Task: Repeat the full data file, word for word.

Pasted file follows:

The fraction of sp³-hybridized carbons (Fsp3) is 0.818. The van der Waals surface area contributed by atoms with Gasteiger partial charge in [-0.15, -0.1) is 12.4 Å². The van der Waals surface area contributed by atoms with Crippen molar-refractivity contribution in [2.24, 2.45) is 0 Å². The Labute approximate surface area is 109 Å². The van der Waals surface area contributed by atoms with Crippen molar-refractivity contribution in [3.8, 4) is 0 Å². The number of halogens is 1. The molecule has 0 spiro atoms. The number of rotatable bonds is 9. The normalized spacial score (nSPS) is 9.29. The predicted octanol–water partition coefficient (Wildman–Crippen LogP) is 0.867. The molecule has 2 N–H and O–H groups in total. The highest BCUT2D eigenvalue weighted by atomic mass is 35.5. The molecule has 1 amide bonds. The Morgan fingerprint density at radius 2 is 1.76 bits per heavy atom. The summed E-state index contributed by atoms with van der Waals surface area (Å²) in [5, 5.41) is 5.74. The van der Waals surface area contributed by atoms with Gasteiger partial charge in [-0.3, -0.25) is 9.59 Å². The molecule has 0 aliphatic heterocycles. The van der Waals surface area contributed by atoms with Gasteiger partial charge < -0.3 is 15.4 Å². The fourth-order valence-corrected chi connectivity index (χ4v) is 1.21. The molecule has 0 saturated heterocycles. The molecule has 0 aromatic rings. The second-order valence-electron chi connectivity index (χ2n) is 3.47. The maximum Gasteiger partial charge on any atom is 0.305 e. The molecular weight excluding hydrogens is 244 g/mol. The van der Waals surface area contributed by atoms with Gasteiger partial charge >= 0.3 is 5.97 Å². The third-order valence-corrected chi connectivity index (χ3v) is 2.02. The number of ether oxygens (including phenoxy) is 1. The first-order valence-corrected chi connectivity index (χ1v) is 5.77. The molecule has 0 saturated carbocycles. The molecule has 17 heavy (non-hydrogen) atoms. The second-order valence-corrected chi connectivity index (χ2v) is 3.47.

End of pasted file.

The fraction of sp³-hybridized carbons (Fsp3) is 0.818. The van der Waals surface area contributed by atoms with Gasteiger partial charge in [-0.15, -0.1) is 12.4 Å². The van der Waals surface area contributed by atoms with Crippen molar-refractivity contribution in [2.24, 2.45) is 0 Å². The Labute approximate surface area is 109 Å². The van der Waals surface area contributed by atoms with Crippen molar-refractivity contribution in [3.8, 4) is 0 Å². The number of halogens is 1. The molecule has 0 spiro atoms. The number of rotatable bonds is 9. The normalized spacial score (nSPS) is 9.29. The predicted octanol–water partition coefficient (Wildman–Crippen LogP) is 0.867. The molecule has 2 N–H and O–H groups in total. The highest BCUT2D eigenvalue weighted by atomic mass is 35.5. The molecule has 1 amide bonds. The Morgan fingerprint density at radius 2 is 1.76 bits per heavy atom. The summed E-state index contributed by atoms with van der Waals surface area (Å²) in [5, 5.41) is 5.74. The van der Waals surface area contributed by atoms with Gasteiger partial charge in [-0.3, -0.25) is 9.59 Å². The molecule has 0 aliphatic heterocycles. The van der Waals surface area contributed by atoms with Gasteiger partial charge < -0.3 is 15.4 Å². The fourth-order valence-corrected chi connectivity index (χ4v) is 1.21. The molecule has 0 saturated heterocycles. The molecule has 0 aromatic rings. The second-order valence-electron chi connectivity index (χ2n) is 3.47. The maximum Gasteiger partial charge on any atom is 0.305 e. The molecular weight excluding hydrogens is 244 g/mol. The van der Waals surface area contributed by atoms with Gasteiger partial charge >= 0.3 is 5.97 Å². The third-order valence-corrected chi connectivity index (χ3v) is 2.02. The number of ether oxygens (including phenoxy) is 1. The first-order valence-corrected chi connectivity index (χ1v) is 5.77. The molecule has 0 saturated carbocycles. The molecule has 17 heavy (non-hydrogen) atoms. The second-order valence-corrected chi connectivity index (χ2v) is 3.47.